Teaching/Discipline

Psychology in Action

Test Construction


Types


Knowledge-based (knowing what)

Performance-based (knowing how)

1.    multiple choice
2.    matching
3.    true-false
4.    multiple correct
5.    fill-in-the-blank
6.    completion
1.  performances
2.  portfolios
3.  demonstrations



Performance based assessment


Attributes


Problems

LayoutLogically organized according to the attributes of the task. Provides a placeholder for students' name(s). Spacing works well. Title identifies purpose and uses of the assessment.Disorganized. Elements may flow better if reorganized. Needs to follow a more logical sequence. Needs a  place for students' name(s). Purpose of the assessment must be evident.
Performance attributes.Each attribute is an important part of the final performance.Irrelevant attributes are identified. Needs more attributes.
ObjectivityProvides objective, specific information to the learner on ways to improve his or her performance.Needs to define attributes with more objectivity or precision. Learners need to know precisely what to do to improve their performance.
Discriminates excellenceAn excellent score indicates an excellent performance. A poor score indicates a poor performance.An excellent score may be obtained even though the performance is weak. A poor score may be obtained even though the performance is excellent.
Reliability


Different people using the same assessment evaluate the same performance approximately the same. The same person using the same assessment evaluates the same performance in the same way on different occasions.Different people using the same assessment evaluate the same performance differently. The same person using the same assessment evaluates the same performance differently on different occasions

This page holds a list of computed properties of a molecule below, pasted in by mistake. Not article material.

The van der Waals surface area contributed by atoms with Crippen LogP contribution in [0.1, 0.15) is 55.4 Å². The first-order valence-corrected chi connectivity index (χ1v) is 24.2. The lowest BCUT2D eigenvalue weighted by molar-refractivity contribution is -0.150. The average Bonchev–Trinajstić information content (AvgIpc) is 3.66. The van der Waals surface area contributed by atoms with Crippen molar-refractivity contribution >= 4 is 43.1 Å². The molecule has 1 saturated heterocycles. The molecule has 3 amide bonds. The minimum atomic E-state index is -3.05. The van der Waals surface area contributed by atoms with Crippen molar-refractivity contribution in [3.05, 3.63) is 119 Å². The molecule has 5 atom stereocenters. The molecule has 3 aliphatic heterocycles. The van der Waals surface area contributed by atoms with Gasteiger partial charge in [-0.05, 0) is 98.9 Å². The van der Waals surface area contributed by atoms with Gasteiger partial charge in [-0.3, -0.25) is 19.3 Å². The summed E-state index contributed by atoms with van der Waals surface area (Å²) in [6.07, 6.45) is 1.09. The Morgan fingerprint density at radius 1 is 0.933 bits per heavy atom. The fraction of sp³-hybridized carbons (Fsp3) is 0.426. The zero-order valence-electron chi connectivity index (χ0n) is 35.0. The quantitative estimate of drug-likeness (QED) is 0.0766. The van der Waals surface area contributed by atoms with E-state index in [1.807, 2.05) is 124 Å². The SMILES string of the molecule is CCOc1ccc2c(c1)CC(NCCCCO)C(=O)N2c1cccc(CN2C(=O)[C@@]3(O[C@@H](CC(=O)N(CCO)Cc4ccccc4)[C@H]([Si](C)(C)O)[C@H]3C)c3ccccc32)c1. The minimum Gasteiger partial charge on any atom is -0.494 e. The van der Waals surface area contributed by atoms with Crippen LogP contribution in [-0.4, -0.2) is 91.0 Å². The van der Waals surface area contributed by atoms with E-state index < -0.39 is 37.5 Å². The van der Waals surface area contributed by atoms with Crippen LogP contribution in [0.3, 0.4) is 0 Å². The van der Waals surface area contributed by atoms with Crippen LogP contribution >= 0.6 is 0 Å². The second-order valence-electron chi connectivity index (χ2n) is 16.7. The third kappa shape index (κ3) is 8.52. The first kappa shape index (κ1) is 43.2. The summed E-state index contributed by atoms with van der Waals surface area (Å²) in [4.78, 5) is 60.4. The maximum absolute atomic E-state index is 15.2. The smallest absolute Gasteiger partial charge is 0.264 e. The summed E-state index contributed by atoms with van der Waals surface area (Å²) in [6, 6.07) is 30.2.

Constructing a multiple-choice test

1)  Plan items

•    Align with content

•    Determine level (fact, application of a rule, solving a problem)


2) Write the STEM

•    Direct questions (preferred) or incomplete statements

•    Use the stem to present a problem

•    Keep it clear and simple

•    If using an exception use NOT or EXCEPT


3)  Write alternatives

•    Keep them brief

•    Make them agree grammatically with the stem

•    Avoid clues

•    Keep alternatives similar in form

•    Avoid “all of the above” or “none of the above”

•    Place each item on a separate line

•    Make sure there is only one best answer

•    Limit to four or, at most, five alternatives

•    Randomly distribute the correct answer, with approximately the same number of As, Bs, Cs and Ds

•    Use capital letters to distinguish alternatives


4)  Writing distractors

•    Alternatives that are incorrect but distracting to someone who hasn’t learned

•    Use common errors and misunderstandings

•    Create plausible distractors


5)  Sequencing

•    Follow the organization of the lesson or class


6)  Long term considerations

•    Develop a test bank

•    Review responses to questions and refine to build reliability and validity of items

•    Some conscientious teachers prepare test items after each class.  (This is helpful since most syllabi tend to be optimistic, and every class responds differently.)



Questions to Ask



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